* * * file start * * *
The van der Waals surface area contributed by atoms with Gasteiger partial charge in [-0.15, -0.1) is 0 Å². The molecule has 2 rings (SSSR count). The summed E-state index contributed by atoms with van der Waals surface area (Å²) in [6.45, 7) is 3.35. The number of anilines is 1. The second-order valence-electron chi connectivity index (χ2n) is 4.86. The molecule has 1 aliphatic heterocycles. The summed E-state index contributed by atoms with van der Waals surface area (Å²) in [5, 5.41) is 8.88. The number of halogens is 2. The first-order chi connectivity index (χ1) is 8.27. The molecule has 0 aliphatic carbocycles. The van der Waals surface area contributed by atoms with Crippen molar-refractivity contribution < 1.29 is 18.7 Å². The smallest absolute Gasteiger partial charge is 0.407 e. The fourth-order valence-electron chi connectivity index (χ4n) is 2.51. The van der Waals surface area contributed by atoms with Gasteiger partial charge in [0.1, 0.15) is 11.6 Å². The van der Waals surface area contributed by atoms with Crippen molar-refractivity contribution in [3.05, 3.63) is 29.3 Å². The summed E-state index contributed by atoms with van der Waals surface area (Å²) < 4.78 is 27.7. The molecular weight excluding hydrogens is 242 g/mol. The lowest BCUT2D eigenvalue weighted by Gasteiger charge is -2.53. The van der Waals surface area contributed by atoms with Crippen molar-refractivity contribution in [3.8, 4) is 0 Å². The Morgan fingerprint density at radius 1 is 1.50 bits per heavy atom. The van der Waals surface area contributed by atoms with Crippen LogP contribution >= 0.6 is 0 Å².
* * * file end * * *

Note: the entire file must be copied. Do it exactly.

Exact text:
The van der Waals surface area contributed by atoms with Gasteiger partial charge in [-0.15, -0.1) is 0 Å². The molecule has 2 rings (SSSR count). The summed E-state index contributed by atoms with van der Waals surface area (Å²) in [6.45, 7) is 3.35. The number of anilines is 1. The second-order valence-electron chi connectivity index (χ2n) is 4.86. The molecule has 1 aliphatic heterocycles. The summed E-state index contributed by atoms with van der Waals surface area (Å²) in [5, 5.41) is 8.88. The number of halogens is 2. The first-order chi connectivity index (χ1) is 8.27. The molecule has 0 aliphatic carbocycles. The van der Waals surface area contributed by atoms with Crippen molar-refractivity contribution < 1.29 is 18.7 Å². The smallest absolute Gasteiger partial charge is 0.407 e. The fourth-order valence-electron chi connectivity index (χ4n) is 2.51. The van der Waals surface area contributed by atoms with Gasteiger partial charge in [0.1, 0.15) is 11.6 Å². The van der Waals surface area contributed by atoms with Crippen molar-refractivity contribution in [3.05, 3.63) is 29.3 Å². The summed E-state index contributed by atoms with van der Waals surface area (Å²) < 4.78 is 27.7. The molecular weight excluding hydrogens is 242 g/mol. The lowest BCUT2D eigenvalue weighted by Gasteiger charge is -2.53. The van der Waals surface area contributed by atoms with Crippen molar-refractivity contribution in [3.8, 4) is 0 Å². The Morgan fingerprint density at radius 1 is 1.50 bits per heavy atom. The van der Waals surface area contributed by atoms with Crippen LogP contribution >= 0.6 is 0 Å².